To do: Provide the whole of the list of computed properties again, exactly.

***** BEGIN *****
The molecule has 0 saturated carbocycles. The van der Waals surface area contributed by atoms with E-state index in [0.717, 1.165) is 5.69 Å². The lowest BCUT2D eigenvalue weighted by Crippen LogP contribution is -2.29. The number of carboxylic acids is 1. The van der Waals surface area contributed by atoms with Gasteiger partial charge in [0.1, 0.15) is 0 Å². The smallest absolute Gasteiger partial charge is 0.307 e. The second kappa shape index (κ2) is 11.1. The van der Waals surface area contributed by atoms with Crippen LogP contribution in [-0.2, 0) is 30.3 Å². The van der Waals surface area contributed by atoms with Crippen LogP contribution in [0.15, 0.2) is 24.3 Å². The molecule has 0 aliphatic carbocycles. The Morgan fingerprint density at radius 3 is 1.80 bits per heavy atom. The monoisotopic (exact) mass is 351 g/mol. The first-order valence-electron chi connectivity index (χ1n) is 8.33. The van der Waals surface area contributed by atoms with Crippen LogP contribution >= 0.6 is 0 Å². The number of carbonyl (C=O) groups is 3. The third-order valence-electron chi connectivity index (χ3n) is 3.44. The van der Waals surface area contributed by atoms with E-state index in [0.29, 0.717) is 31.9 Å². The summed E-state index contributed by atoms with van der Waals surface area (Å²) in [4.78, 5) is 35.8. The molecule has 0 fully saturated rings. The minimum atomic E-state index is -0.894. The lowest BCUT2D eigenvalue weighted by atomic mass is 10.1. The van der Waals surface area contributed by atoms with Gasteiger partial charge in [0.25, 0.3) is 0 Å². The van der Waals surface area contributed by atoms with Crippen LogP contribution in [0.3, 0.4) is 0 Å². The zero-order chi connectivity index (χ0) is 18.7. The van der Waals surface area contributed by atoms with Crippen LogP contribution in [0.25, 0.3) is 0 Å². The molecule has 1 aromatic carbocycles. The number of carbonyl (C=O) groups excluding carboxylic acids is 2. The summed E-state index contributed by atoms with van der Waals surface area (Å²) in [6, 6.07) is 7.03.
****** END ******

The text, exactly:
The molecule has 0 saturated carbocycles. The van der Waals surface area contributed by atoms with E-state index in [0.717, 1.165) is 5.69 Å². The lowest BCUT2D eigenvalue weighted by Crippen LogP contribution is -2.29. The number of carboxylic acids is 1. The van der Waals surface area contributed by atoms with Gasteiger partial charge in [0.1, 0.15) is 0 Å². The smallest absolute Gasteiger partial charge is 0.307 e. The second kappa shape index (κ2) is 11.1. The van der Waals surface area contributed by atoms with Crippen LogP contribution in [-0.2, 0) is 30.3 Å². The van der Waals surface area contributed by atoms with Crippen LogP contribution in [0.15, 0.2) is 24.3 Å². The molecule has 0 aliphatic carbocycles. The Morgan fingerprint density at radius 3 is 1.80 bits per heavy atom. The monoisotopic (exact) mass is 351 g/mol. The first-order valence-electron chi connectivity index (χ1n) is 8.33. The van der Waals surface area contributed by atoms with Crippen LogP contribution >= 0.6 is 0 Å². The number of carbonyl (C=O) groups is 3. The third-order valence-electron chi connectivity index (χ3n) is 3.44. The van der Waals surface area contributed by atoms with E-state index in [0.29, 0.717) is 31.9 Å². The summed E-state index contributed by atoms with van der Waals surface area (Å²) in [4.78, 5) is 35.8. The molecule has 0 fully saturated rings. The minimum atomic E-state index is -0.894. The lowest BCUT2D eigenvalue weighted by atomic mass is 10.1. The van der Waals surface area contributed by atoms with Gasteiger partial charge in [0.25, 0.3) is 0 Å². The van der Waals surface area contributed by atoms with Crippen LogP contribution in [0.3, 0.4) is 0 Å². The zero-order chi connectivity index (χ0) is 18.7. The van der Waals surface area contributed by atoms with Crippen LogP contribution in [0.25, 0.3) is 0 Å². The molecule has 1 aromatic carbocycles. The number of carbonyl (C=O) groups excluding carboxylic acids is 2. The summed E-state index contributed by atoms with van der Waals surface area (Å²) in [6, 6.07) is 7.03.